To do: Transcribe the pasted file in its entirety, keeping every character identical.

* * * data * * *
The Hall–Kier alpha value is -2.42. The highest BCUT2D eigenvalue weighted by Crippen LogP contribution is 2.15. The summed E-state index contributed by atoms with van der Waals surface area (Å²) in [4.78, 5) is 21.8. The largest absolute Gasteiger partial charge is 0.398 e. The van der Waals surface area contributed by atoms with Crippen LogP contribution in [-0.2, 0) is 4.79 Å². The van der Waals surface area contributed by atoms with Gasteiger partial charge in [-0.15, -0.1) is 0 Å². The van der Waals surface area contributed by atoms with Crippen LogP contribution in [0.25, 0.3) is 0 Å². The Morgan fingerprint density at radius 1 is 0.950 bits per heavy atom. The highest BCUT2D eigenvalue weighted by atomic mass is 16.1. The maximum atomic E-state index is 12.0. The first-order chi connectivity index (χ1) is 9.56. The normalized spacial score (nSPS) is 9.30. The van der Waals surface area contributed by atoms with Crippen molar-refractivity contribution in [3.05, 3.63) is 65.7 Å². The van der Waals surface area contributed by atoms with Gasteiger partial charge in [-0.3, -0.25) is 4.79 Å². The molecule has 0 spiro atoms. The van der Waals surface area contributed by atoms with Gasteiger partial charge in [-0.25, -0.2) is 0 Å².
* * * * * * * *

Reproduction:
The Hall–Kier alpha value is -2.42. The highest BCUT2D eigenvalue weighted by Crippen LogP contribution is 2.15. The summed E-state index contributed by atoms with van der Waals surface area (Å²) in [4.78, 5) is 21.8. The largest absolute Gasteiger partial charge is 0.398 e. The van der Waals surface area contributed by atoms with Crippen LogP contribution in [-0.2, 0) is 4.79 Å². The van der Waals surface area contributed by atoms with Gasteiger partial charge in [-0.15, -0.1) is 0 Å². The van der Waals surface area contributed by atoms with Crippen LogP contribution in [0.25, 0.3) is 0 Å². The Morgan fingerprint density at radius 1 is 0.950 bits per heavy atom. The highest BCUT2D eigenvalue weighted by atomic mass is 16.1. The maximum atomic E-state index is 12.0. The first-order chi connectivity index (χ1) is 9.56. The normalized spacial score (nSPS) is 9.30. The van der Waals surface area contributed by atoms with Crippen molar-refractivity contribution in [3.05, 3.63) is 65.7 Å². The van der Waals surface area contributed by atoms with Gasteiger partial charge in [-0.3, -0.25) is 4.79 Å². The molecule has 0 spiro atoms. The van der Waals surface area contributed by atoms with Gasteiger partial charge in [-0.25, -0.2) is 0 Å².